Archive | April, 2012

sunset refuge

National Wildlife Refuges and Sea-Level Rise

The Refuge System is losing ground. Literally. There are over 160 coastal national wildlife refuges, and virtually all of them are experiencing the impacts of sea level rise and coastal storms exacerbated by climate change. Refuges need a system-wide response.

Defenders recently published a new report, National Wildlife Refuges and Sea-Level Rise: Lessons from the Frontlines, based on insights from a national perspective as well as on the ground at Alligator River National Wildlife Refuge in North Carolina and Chincoteague National Wildlife Refuge in Virginia. The report includes recommendations for national policy, on the ground habitat management, and for dealing with local communities, many of which are resistant to the management changes necessary to cope with the rising seas. These recommendations include:

To respond to it effectively, refuge managers must:

• Take a landscape-scale approach to conservation throughout the refuge system.

• Share information throughout the refuge system to avoid ‘re-inventing the wheel’ in responding to climate change.

• Receive policy guidance and support from FWS for coordinated climate change responses throughout the refuge system.

With sufficient financial support and manpower, coastal refuges can take steps to help mitigate the impacts of sea-level rise and buy time for species and habitats to adapt to the impacts of climate change. Steps that show promise include:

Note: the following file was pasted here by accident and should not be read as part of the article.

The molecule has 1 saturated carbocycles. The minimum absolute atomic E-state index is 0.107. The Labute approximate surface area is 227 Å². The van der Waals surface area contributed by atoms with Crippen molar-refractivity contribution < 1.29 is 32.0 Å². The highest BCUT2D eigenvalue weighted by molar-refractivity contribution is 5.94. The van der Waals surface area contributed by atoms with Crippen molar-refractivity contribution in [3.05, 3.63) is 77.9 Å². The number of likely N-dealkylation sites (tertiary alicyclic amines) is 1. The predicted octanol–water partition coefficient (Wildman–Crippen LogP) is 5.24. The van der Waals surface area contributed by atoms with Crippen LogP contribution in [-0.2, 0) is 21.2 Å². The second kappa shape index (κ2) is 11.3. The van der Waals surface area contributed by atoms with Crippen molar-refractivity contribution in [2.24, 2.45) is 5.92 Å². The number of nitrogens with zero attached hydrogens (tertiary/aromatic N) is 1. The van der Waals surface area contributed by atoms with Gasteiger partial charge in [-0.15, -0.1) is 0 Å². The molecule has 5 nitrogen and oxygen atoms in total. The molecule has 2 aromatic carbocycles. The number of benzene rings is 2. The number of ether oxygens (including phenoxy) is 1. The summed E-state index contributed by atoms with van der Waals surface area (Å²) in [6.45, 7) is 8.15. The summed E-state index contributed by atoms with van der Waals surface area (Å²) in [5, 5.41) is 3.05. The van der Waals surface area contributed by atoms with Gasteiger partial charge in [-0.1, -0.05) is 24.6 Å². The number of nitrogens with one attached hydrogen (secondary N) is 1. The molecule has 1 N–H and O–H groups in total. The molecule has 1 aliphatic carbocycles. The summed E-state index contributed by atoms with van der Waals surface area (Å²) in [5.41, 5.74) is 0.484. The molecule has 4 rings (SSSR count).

• Plant salt-tolerant species to minimize the impacts of saltwater intrusion.

• Restore altered hydrology to reduce salt-water intrusion and to regain natural marsh-building processes.

• Restore shoreline reefs to minimize climate-change-mediated coastal erosion.

• Work with partners and the public to develop long-term conservation plans for the next century and beyond.


A large and growing percentage of the American public is skeptical or confused about climate change. To build understanding and support for climate-change-related work at refuges, managers and staff must engage and convince the people who live near refuges. To do this, refuge managers need support and guidance from FWS to:

• Find and present tangible examples the local community can relate to of sea-level-rise impacts that have already occurred.

• Use modeling tools such as SLAMM to provide dramatic, easy-to-grasp visuals of what the landscape will look like in the future.

• Engage in an open community dialog to find out what’s important to locals and to explore alternatives for reaching their goals.

Only by taking a broad, new perspective to finding creative solutions for addressing climate change-related problems and to educating and involving local communities and partners can FWS meet its conservation mission and preserve our refuges, the network of special places where the needs of wildlife come first.

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Getting Strategic about Climate Change Adaptation

Back in February the U.S. Fish and Wildlife Service, NOAA, and state fish and wildlife agencies put forth a new concept in conservation, the National Fish, Wildlife and Plants Climate Adaptation Strategy.   This unprecedented effort brought together 23 federal, state and tribal entities to “to inspire and enable natural resource professionals and other decision makers to take action to conserve fish, wildlife, plants and  ecosystem functions, as well as the human uses, values and benefits these natural systems provide, in a changing climate.”